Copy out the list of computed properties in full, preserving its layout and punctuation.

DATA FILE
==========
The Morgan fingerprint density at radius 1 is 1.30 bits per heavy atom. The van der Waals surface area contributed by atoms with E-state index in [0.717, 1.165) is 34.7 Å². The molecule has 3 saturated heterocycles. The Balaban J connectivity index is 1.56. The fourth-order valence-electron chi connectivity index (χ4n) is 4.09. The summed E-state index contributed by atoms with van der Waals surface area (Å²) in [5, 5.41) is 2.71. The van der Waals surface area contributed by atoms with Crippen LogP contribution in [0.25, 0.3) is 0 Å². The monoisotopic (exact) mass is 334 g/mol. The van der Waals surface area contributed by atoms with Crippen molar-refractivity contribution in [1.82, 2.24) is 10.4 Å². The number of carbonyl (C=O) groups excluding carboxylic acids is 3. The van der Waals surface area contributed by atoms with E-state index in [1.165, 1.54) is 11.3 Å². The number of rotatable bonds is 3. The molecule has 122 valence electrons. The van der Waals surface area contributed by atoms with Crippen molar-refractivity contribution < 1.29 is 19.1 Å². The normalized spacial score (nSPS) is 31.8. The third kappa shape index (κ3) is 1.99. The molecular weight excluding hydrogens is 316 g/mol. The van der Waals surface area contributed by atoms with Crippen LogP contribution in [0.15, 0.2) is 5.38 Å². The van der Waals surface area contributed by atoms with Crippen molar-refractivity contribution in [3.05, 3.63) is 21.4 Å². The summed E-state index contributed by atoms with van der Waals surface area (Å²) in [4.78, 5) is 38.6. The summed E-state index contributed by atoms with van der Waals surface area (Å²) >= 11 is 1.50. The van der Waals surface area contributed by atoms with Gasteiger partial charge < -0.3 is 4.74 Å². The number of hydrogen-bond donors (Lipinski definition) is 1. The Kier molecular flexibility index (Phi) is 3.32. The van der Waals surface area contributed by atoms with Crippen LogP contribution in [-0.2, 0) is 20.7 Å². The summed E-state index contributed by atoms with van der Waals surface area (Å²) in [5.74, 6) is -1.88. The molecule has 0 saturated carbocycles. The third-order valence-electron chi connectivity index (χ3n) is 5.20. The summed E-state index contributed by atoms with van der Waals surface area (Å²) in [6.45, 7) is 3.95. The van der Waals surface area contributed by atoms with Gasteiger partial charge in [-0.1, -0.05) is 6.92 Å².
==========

The Morgan fingerprint density at radius 1 is 1.30 bits per heavy atom. The van der Waals surface area contributed by atoms with E-state index in [0.717, 1.165) is 34.7 Å². The molecule has 3 saturated heterocycles. The Balaban J connectivity index is 1.56. The fourth-order valence-electron chi connectivity index (χ4n) is 4.09. The summed E-state index contributed by atoms with van der Waals surface area (Å²) in [5, 5.41) is 2.71. The van der Waals surface area contributed by atoms with Crippen LogP contribution in [0.25, 0.3) is 0 Å². The monoisotopic (exact) mass is 334 g/mol. The van der Waals surface area contributed by atoms with Crippen molar-refractivity contribution in [1.82, 2.24) is 10.4 Å². The number of carbonyl (C=O) groups excluding carboxylic acids is 3. The van der Waals surface area contributed by atoms with E-state index in [1.165, 1.54) is 11.3 Å². The number of rotatable bonds is 3. The molecule has 122 valence electrons. The van der Waals surface area contributed by atoms with Crippen molar-refractivity contribution < 1.29 is 19.1 Å². The normalized spacial score (nSPS) is 31.8. The third kappa shape index (κ3) is 1.99. The molecular weight excluding hydrogens is 316 g/mol. The van der Waals surface area contributed by atoms with Crippen LogP contribution in [0.15, 0.2) is 5.38 Å². The van der Waals surface area contributed by atoms with Crippen molar-refractivity contribution in [3.05, 3.63) is 21.4 Å². The summed E-state index contributed by atoms with van der Waals surface area (Å²) in [4.78, 5) is 38.6. The summed E-state index contributed by atoms with van der Waals surface area (Å²) >= 11 is 1.50. The van der Waals surface area contributed by atoms with Gasteiger partial charge < -0.3 is 4.74 Å². The number of hydrogen-bond donors (Lipinski definition) is 1. The Kier molecular flexibility index (Phi) is 3.32. The van der Waals surface area contributed by atoms with Crippen LogP contribution in [-0.2, 0) is 20.7 Å². The summed E-state index contributed by atoms with van der Waals surface area (Å²) in [5.74, 6) is -1.88. The molecule has 0 saturated carbocycles. The third-order valence-electron chi connectivity index (χ3n) is 5.20. The summed E-state index contributed by atoms with van der Waals surface area (Å²) in [6.45, 7) is 3.95. The van der Waals surface area contributed by atoms with Gasteiger partial charge in [-0.1, -0.05) is 6.92 Å².